Configure the kernel

CONFIG_CONSOLE_POLL (for Android USB support)
CONFIG_MAGIC_SYSRQ (use sysrq to invoke KGDB)

Configure Android USB composite driver to include "acm"

Modify the board file (e.g., arch/arm/mach-msm/board-mahimahi.c) to include the "acm" usb function. Thanks to Mike for the suggestion. To use the f_acm function, one may create a small acm+adb composite for kgdb debugging.

static char *usb_functions_adb_acm[] = {

Use these functions in the usb composite:

static struct android_usb_platform_data android_usb_pdata = {
    .vendor_id    = 0x18d1,
    .product_id    = 0x4e11,
    .version    = 0x0100,
    .product_name        = "Nexus One",
    .manufacturer_name    = "Google, Inc.",
    .num_products = ARRAY_SIZE(usb_products),
    .products = usb_products,
    .num_functions = ARRAY_SIZE(usb_functions_adb_acm),  /* adb + acm */
    .functions = usb_functions_adb_acm,

This composite will include adb and a USB serial port ttyGS0 (through f_acm.c), which we can use for the kgdb-host connection.

Configure kernel command line

Specify ttyGS0 as the kgdboc device. Add the following into the kernel command line (possibly in BoardConfig.mk)

kgdboc=ttyGS0 kgdbretry=4

The second option "kgdbretry=4" is a new parameter added to kgdboc.c. It means that if kgdb cannot find the device "ttyGS0" in early boot, it will retry once after the specified number of seconds. This is a work-around if the USB device is not immediately initialized during system boot.

Connect to kgdb from a host PC

When the device is in the KGDB mode, you can use gdb to connect to it. The device enters the KGDB mode in one of the following conditions:
1) A break point has been hit
2) Sysrq-g has been triggered
3) A system exception is caught
4) The option "kgdbwait" halts the kernel during boot-up (not supported yet)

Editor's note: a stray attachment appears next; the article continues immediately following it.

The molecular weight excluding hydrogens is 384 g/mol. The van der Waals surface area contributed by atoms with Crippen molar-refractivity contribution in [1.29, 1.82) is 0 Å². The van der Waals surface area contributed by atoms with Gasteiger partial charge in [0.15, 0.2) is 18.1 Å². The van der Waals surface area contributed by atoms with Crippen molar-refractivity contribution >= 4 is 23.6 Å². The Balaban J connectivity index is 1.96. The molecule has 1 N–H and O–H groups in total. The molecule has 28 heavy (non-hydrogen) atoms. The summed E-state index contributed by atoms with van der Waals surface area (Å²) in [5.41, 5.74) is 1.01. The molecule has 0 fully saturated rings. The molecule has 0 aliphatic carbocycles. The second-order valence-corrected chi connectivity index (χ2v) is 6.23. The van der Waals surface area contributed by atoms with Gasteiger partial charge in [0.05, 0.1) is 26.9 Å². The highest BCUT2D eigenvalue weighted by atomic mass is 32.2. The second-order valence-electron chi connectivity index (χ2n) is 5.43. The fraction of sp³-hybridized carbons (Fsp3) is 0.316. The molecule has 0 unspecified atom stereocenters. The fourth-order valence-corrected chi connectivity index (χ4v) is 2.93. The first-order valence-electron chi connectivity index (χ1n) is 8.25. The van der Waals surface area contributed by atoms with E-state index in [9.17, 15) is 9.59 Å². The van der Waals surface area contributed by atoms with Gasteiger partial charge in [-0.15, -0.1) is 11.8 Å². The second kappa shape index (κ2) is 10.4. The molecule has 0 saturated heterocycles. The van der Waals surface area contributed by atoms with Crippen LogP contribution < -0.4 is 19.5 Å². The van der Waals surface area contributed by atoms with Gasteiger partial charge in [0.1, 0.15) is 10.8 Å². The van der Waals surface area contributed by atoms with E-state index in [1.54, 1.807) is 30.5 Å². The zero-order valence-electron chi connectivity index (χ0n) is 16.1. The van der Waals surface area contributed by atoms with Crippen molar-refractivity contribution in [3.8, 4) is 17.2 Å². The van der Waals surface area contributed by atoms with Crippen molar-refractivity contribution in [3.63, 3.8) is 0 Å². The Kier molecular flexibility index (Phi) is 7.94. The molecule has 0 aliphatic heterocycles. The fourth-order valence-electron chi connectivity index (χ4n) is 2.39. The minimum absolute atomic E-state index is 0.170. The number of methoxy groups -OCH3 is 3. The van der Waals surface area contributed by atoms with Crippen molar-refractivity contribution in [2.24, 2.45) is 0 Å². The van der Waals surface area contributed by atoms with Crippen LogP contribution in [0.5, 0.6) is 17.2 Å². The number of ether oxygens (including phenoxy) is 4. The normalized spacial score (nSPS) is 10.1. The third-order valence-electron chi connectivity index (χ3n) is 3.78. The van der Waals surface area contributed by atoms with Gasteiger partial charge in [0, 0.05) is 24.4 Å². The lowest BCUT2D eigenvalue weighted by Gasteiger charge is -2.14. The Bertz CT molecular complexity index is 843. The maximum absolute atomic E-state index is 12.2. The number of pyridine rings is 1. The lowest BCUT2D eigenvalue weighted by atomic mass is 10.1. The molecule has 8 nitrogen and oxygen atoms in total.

Before a break point is set, to invoke KGDB for the first time, what we can do is through ADB:

$ adb shell sh -c "echo -n g>/proc/sysrq-trigger"

Then, we can connect to the phone with gdb for ARM:

$ arm-eabi-gdb ./vmlinux
(gdb) target remote /dev/ttyACM0        // this is the cdc-acm serial port on host PC

The tool "arm-eabi-gdb" can be found in the "prebuilt" directory in an Android build. "vmlinux" is the Android kernel containing symbols. You can also use "set architecture" to choose a specific ARM architecture before connecting to the device.

If everything turns out to be working right, you would see the following prompt in GDB:

GNU gdb 6.6
Copyright (C) 2006 Free Software Foundation, Inc.
This GDB was configured as "--host=i686-pc-linux-gnu --target=arm-elf-linux"...
(gdb) target remote /dev/ttyACM0
Remote debugging using /dev/ttyACM0
warning: shared library handler failed to enable breakpoint
0x800a1380 in kgdb_breakpoint () at /.../kernel/arch/arm/include/asm/atomic.h:37
37        __asm__ __volatile__("@ atomic_set\n"


After loading the kernel including the "acm" device, one may want to check if the "cdc-acm" gadget device is recognized on the host. This can be done with "lsusb" and "cat /proc/bus/usb/devices". The command "lsusb" lists all usb devices. It should include the usb composite with specific vendor/product ids specified in the board file above. For example,

$ lsusb
Bus 001 Device 006: ID 18d1:4e99 // The Android USB composite device
Bus 001 Device 004: ID 04f2:b008 Chicony Electronics Co., Ltd 
Bus 001 Device 001: ID 1d6b:0002 Linux Foundation 2.0 root hub

The usb device file can show the details in the composite device, for example:

$ cat /proc/bus/usb/devices
T:  Bus=01 Lev=01 Prnt=01 Port=01 Cnt=01 Dev#=  6 Spd=480 MxCh= 0
D:  Ver= 2.00 Cls=00(>ifc ) Sub=00 Prot=00 MxPS=64 #Cfgs=  1
P:  Vendor=18d1 ProdID=4e99 Rev= 2.26
S:  Manufacturer=Google, Inc.
S:  Product=Nexus One
S:  SerialNumber=0123456789ABCDEF
C:* #Ifs= 3 Cfg#= 1 Atr=e0 MxPwr=500mA
I:* If#= 0 Alt= 0 #EPs= 2 Cls=ff(vend.) Sub=42 Prot=01 Driver=usbfs
E:  Ad=81(I) Atr=02(Bulk) MxPS= 512 Ivl=0ms
E:  Ad=01(O) Atr=02(Bulk) MxPS= 512 Ivl=0ms
I:* If#= 1 Alt= 0 #EPs= 1 Cls=02(comm.) Sub=02 Prot=01 Driver=cdc_acm        // acm is supported
E:  Ad=83(I) Atr=03(Int.) MxPS=  10 Ivl=32ms
I:* If#= 2 Alt= 0 #EPs= 2 Cls=0a(data ) Sub=00 Prot=00 Driver=cdc_acm
E:  Ad=82(I) Atr=02(Bulk) MxPS= 512 Ivl=0ms
E:  Ad=02(O) Atr=02(Bulk) MxPS= 512 Ivl=0ms

If the above steps show that the composite driver supports the cdc-acm serial port, then you can probably find the port as /dev/ttyACM0 or ttyACM1, which is ready to use for GDB.

Some examples of using KGDB

Here are a couple of examples of using KGDB to do something in kernel debugging.

Newer articles about Android hacking with KGDB